The issuing process is what allows the organization to assign the cost of the parts to the equipment and operating department. While the issuing process is quite simple; all parts must be signed out, there are a few basic principles that must be followed;
- All parts must be issued to a specific work order. No issuing to generic or blanket work orders
- All parts must be signed out as they leave the storeroom.
The returns process is often overlooked. Many organizations will simply take the parts and return them to stock as if they were new. This leads to potentially having defective parts in inventory. When setting up a returns process ensure that;
- There is a designated location where parts being returned are segregated from regular
- Ensure there is a formal testing policy for parts being returned. They must be tested and validated prior being returned to stock.
By following these basic principles, your organization can be assured that the materials in the storeroom are always in good condition.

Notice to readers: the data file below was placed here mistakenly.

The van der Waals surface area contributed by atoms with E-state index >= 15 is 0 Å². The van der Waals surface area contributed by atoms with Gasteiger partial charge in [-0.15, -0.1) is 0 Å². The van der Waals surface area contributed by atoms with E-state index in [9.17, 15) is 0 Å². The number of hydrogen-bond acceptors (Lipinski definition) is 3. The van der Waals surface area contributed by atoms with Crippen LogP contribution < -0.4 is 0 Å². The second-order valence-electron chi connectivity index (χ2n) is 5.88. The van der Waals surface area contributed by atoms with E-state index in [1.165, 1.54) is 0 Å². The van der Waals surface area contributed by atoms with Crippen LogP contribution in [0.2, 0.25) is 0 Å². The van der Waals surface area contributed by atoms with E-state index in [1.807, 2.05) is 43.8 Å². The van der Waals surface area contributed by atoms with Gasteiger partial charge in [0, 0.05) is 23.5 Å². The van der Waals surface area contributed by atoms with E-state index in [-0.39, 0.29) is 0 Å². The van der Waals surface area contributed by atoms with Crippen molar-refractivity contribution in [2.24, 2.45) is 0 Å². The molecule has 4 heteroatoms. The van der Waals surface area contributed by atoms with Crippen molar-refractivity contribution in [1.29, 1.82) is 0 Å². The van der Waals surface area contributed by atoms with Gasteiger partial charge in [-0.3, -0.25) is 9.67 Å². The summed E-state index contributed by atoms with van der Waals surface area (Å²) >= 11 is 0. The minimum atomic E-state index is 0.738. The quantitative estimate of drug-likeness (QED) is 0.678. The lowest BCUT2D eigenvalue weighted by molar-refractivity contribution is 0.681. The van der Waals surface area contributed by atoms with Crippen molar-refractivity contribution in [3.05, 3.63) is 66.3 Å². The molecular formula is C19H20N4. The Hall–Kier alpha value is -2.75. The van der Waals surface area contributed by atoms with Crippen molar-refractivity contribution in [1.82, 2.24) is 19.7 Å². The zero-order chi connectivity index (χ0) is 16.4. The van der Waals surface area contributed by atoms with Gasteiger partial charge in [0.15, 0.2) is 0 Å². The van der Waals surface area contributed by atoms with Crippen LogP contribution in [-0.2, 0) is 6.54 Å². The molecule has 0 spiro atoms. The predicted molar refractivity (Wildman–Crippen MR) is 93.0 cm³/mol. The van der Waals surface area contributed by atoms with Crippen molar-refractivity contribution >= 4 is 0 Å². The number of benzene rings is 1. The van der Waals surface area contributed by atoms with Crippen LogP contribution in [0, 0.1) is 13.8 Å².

Performance Management Process
What gets measured, gets done. This holds true in the storeroom and is why a performance management process is required. This ensures that not only is the storeroom meeting the needs of the business, but that the storeroom processes are operating correctly. When deciding what to measure, an organization should;
- Identify leading indicators so the issues can be identified before they become an issue
- Use the Plan Do Check Act cycle for any improvements made in the process
- Be sure to select KPIs that are measured frequently enough to provide a chance to correct the issue(s) before it is too late.
I hope this has provided some insights into the operation inside a storeroom. While not extensive, it should provide some awareness of what should be happening inside a storeroom and how spare parts are managed. In the next two weeks, I will be covering;
- Storeroom Optimization
- Assessing Your Storeroom
In closing, I must ask, do you have your processes mapped? Do they outline who does what, when? Do they indicate the required level or performance or quality that the process must be done to?
If you have any requests or specific issues you would like addressed in this series, please let me know at firstname.lastname@example.org
Remember, to find success, you must first solve the problem, then achieve the implementation of the solution, and finally sustain winning results.
I’m James Kovacevic
Where Education Meets Application